Black Heart, Better Parent


This hurts me more than it hurts...wait, no, this is actually pretty damn funny!

sh wreck


A few years ago on a blustery winter day my wife and I took our three-year-old to the beach. He was furiously beating back the tide with a stick and we adults (the two of us and a close friend) had assumed the customary pose--hands wrapped around hot double lattes, shoulders scrunched inside fleece jackets, trying to hide from from the evil, spitting rain. All in all, a fairly pleasant Saturday, at least by Seattle standards. 

But good times always end too quickly, especially when there's cold water, a stick and a child involved. To make the most of our brief moment in the sun (figuratively speaking), I proposed, "Five bucks says he doesn't last two minutes." "Three," my wife chimed in. Our (childless) friend said, "No way, I gotta believe he'll go at least five." 

Game on!

One minute, forty-two seconds later there was a splash and a piercing scream followed by a steady wail. What did we do? We laughed our butts off, 0f course.   

Maybe a little too loudly. Down the beach, a couple sitting on a bench with a strollered infant stared at us in horror, no doubt debating whether to call Child Protective Services. (Just wait till your kid starts walking, pal...) 

Because I am a gracious winner, and because those visits from CPS are such a bother, I agreed to retrieve the body, but not before collecting my money and offering to buy the next round. By that time my son had already picked himself up and covered more than half the distance between us. I scooped him up, checked for bleeding and dried his face with my fleece sleeve (so light, yet so absorbent!).

He was fine. A little shaken, but otherwise unharmed. The wail was now just a wimper, and because he was himself wearing fleece, there was little danger of hypothermia (insulates even when wet!). We felt safe stopping for refills before heading home. 

It was a healthy experience all around. The adults had a good laugh and the boy, slightly mocked and briefly neglected, took one step closer to being a happy, well-adjusted adult.

--At least according to Lori Gottlieb, psychologist and author of "How to Land Your Kid in Therapy" (Atlantic, July/August 2011).

Gottlieb's article challenges the assumption that happy childhoods make for happy adults. As a therapist, she's alarmed by the number of unhappy patients she sees in their twenties and thirties who, at least according to conventional psychological standards, have no apparent reason to be unhappy. That is, they are neither mentally ill nor did they have painful childhoods. In fact, most claim very pleasant childhoods and loving, supportive parents.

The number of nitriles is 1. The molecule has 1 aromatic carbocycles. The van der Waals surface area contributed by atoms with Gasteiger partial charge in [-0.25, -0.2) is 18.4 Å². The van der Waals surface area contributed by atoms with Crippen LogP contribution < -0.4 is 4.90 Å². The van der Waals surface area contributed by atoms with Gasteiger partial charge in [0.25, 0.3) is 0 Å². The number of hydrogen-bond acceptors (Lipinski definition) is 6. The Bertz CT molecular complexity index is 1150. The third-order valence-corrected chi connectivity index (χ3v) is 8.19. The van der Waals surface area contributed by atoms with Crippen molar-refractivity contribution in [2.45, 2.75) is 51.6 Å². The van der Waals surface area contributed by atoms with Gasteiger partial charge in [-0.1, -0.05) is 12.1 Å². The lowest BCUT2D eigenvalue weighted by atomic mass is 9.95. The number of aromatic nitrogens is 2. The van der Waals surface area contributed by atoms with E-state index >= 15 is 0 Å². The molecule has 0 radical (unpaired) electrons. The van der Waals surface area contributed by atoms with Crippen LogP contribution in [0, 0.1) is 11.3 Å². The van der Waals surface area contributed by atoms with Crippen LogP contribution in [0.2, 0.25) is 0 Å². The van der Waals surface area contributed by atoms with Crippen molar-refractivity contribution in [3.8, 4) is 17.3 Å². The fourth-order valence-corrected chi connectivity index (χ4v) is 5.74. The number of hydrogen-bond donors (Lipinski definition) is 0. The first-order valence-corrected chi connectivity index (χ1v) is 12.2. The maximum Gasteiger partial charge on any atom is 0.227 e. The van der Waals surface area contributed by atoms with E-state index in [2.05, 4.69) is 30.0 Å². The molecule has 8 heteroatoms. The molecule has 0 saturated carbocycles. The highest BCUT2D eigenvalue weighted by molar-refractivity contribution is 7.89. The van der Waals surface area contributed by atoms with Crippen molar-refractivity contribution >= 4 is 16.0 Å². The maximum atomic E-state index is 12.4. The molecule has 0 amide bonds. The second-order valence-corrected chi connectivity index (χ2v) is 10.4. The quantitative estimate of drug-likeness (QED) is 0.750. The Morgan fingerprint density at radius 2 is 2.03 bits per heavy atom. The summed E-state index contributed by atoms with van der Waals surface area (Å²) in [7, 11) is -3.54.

But that's just it, argues Gottlieb, their parents were too good, too attentive to their needs. The problem with today's parents is not that we want our children to be happy, it's that (a) we define a happy childhood as one devoid of pain, anxiety and disappointment, however temporary or minor, and (b) we foolishly believe that such happiness is, and should be, wholly within our control as parents. Hence, we rush to our children's side every time they fall (if we leave their side at all), lavishly praise them for things they're supposed to do, and bend over backwards trying to keep them entertained and unburdened. 

We don't give our children the opportunity to become self-reliant, emotionally or otherwise. Consequently, they never develop a sufficient immunity to the innumerable difficulties life throws our way. As adults, they remain as fragile as teacups; anything less than perfect bliss leaves them feeling vulnerable, empty and dejected--and running to the therapist's couch, most likely on their parents' dime. 

I hate to brag, but in light of Gottlieb's argument, I'm proud of the fact that I've been chastised more than once by overprotective mothers who didn't think I reacted appropriately to a nasty fall or hurt feelings. 

I can't congratulate myself too much, however. I have to admit that my kids do have it pretty good. They have dental insurance and bike helmets, and I take their education seriously. I always read every word in their school progress reports. I even hug them from time to time--not in public, of course.

Nevertheless, I remain committed to the the noble goal of helping them grow into resigned, psychologically-numbed adults. (My wife would be content with financially independent taxpayers, but I've always had bigger dreams for them.) So I've vowed to redouble my efforts to give them all the advantages and opportunities I never had growing up--like playing with real bullets and spending the entire night in the furnace room for not putting their toys away. 

I draw the line, however at making them wear cotton in the rain. I'm no monster. 





Copyright 2013 Paul J. Rasmussen